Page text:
Why Tech Needs The Rooney Rule

Something that you’ve likely never heard uttered is that an industry should look to the National Football League (NFL) for social cues. The league has been scandal-ridden for decades, and has consistently fallen flat in its responses to domestic abuse, cheating, health and wellness and drug scandals.

Really, the only thing the NFL has gotten right is the Rooney Rule. The Rooney Rule is named after Dan Rooney, the Chairman of the Pittsburg Steelers and former head of the NFL’s diversity committee. Instituted in 2003, the Rooney Rule requires that NFL teams interview underrepresented minority candidates for head coaching and senior football operation jobs before making a final hiring decision. (There is no requirement to hire minorities.)

Prior to the rule, 70 percent of the NFL was non-white, yet minorities made up less than 6 percent of head coaches and senior personnel. Moreover, research done by Janice Madden and Mathew Ruther from the University of Pennsylvania surfaced an even more egregious trend: Higher performing black coaches were being fired at disproportionately higher rates than their non-minority counterparts.

Most NFL teams are still made up of mostly minority players. Some of the most loyal fan bases are in cities where minorities make up the bulk of the population, especially in iconic NFL cities such as Oakland and Detroit. The NFL game has advanced, and the league has profited handsomely because of the innovations of minority players. Some of the most prominent players in the NFL, such as Russell Wilson, Troy Polamalu (retired) and Calvin Johnson are minorities.

The current tech industry is, in many ways, similar to the Rooney Rule-less NFL. According to the Pew Research Center, minorities consume social content at higher rates the non-minorities. Additionally, minorities are some of the most technologically savvy and mobile groups.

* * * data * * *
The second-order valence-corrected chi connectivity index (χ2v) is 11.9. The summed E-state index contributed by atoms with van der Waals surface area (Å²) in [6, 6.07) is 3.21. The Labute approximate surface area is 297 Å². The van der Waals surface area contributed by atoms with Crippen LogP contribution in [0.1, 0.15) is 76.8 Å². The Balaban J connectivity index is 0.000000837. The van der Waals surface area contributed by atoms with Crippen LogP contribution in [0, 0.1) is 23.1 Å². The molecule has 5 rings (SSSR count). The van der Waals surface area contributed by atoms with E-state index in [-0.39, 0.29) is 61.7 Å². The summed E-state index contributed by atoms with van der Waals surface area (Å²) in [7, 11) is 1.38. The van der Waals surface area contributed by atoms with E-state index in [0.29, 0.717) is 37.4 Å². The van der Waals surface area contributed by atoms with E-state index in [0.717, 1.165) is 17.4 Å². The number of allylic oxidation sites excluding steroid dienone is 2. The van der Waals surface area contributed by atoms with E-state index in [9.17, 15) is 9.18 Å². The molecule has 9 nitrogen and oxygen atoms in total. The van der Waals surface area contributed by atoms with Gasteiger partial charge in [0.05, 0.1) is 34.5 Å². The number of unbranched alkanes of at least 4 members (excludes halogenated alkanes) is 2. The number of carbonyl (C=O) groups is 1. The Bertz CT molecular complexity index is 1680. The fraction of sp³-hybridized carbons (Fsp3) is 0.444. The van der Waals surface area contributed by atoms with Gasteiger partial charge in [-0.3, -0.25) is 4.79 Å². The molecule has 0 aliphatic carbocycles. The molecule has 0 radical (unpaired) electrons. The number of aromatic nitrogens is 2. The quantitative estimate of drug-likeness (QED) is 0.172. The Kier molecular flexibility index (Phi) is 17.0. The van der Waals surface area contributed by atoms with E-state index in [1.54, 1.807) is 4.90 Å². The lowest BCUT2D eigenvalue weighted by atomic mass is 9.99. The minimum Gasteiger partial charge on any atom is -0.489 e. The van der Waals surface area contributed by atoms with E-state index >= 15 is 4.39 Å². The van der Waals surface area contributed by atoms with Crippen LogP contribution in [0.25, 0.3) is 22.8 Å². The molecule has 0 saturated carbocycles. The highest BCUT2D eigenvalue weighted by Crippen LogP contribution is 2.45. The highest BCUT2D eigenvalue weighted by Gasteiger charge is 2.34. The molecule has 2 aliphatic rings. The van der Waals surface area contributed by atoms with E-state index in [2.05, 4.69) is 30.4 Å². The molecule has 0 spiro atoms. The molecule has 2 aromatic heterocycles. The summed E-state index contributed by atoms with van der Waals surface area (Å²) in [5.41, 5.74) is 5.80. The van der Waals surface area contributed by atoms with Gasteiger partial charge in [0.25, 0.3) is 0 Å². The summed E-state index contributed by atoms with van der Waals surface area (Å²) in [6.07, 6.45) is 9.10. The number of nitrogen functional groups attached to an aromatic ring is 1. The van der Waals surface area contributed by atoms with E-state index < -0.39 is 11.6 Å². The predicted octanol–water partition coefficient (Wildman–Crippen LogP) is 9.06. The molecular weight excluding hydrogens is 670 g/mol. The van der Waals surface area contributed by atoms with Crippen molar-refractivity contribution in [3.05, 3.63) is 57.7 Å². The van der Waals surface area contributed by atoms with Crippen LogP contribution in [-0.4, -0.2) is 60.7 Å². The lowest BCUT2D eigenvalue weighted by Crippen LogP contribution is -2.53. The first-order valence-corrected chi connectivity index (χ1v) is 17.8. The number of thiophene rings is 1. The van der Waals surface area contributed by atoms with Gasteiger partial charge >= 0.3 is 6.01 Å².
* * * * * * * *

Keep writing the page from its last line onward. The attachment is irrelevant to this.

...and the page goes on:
Diversity is not an issue tech companies can just punt to the next generation.

Many of today’s tech product innovations come directly from the contributions and feedback of minorities. Minorities are some of the most followed celebrities on social media (see Beyoncé). Yet time and time again we see diversity reports showing low minority employment across all tech companies.

It sounds like the tech industry needs a Rooney Rule. A Rooney Rule in tech will:

1) Help expose hiring managers to candidates they may not have otherwise considered. There doesn’t need to be a quota or preferential consideration — just consideration.

2) Provide qualified minorities access to jobs that their network would have historically precluded them from learning about, and thus applying for.

3) Create more sustainable and diverse companies. Diversity is critical to success, especially in an ever-changing America, where minorities will be the majority come 2050.

Diversity is a net win for everyone.

If the Rooney Rule was able to increase the NFL’s number of minority hires from 6 percent to 22 percent, tech companies should give it a try as well.

Facebook has. And while the jury is still out for Facebook, more tech companies should take the courageous, and business savvy step to implement a Rooney Rule. Diversity is not an issue tech companies can just punt to the next generation. It’s something we need to tackle now.